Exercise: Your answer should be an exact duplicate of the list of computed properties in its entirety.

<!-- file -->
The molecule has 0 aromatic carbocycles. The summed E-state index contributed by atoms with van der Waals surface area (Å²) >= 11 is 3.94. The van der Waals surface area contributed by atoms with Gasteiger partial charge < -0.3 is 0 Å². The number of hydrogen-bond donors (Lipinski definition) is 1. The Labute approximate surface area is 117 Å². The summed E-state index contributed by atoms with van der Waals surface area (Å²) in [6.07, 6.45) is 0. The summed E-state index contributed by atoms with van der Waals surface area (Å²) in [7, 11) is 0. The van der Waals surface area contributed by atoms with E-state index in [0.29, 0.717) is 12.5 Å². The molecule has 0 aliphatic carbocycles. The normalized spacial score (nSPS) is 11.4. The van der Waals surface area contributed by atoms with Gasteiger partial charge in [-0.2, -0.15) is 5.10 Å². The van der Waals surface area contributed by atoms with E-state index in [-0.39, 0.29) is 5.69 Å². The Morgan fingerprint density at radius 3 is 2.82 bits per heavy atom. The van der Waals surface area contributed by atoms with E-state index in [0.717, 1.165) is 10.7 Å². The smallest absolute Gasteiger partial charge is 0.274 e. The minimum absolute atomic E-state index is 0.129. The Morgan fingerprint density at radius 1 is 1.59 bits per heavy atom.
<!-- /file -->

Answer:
The molecule has 0 aromatic carbocycles. The summed E-state index contributed by atoms with van der Waals surface area (Å²) >= 11 is 3.94. The van der Waals surface area contributed by atoms with Gasteiger partial charge < -0.3 is 0 Å². The number of hydrogen-bond donors (Lipinski definition) is 1. The Labute approximate surface area is 117 Å². The summed E-state index contributed by atoms with van der Waals surface area (Å²) in [6.07, 6.45) is 0. The summed E-state index contributed by atoms with van der Waals surface area (Å²) in [7, 11) is 0. The van der Waals surface area contributed by atoms with E-state index in [0.29, 0.717) is 12.5 Å². The molecule has 0 aliphatic carbocycles. The normalized spacial score (nSPS) is 11.4. The van der Waals surface area contributed by atoms with Gasteiger partial charge in [-0.2, -0.15) is 5.10 Å². The van der Waals surface area contributed by atoms with E-state index in [-0.39, 0.29) is 5.69 Å². The Morgan fingerprint density at radius 3 is 2.82 bits per heavy atom. The van der Waals surface area contributed by atoms with E-state index in [0.717, 1.165) is 10.7 Å². The smallest absolute Gasteiger partial charge is 0.274 e. The minimum absolute atomic E-state index is 0.129. The Morgan fingerprint density at radius 1 is 1.59 bits per heavy atom.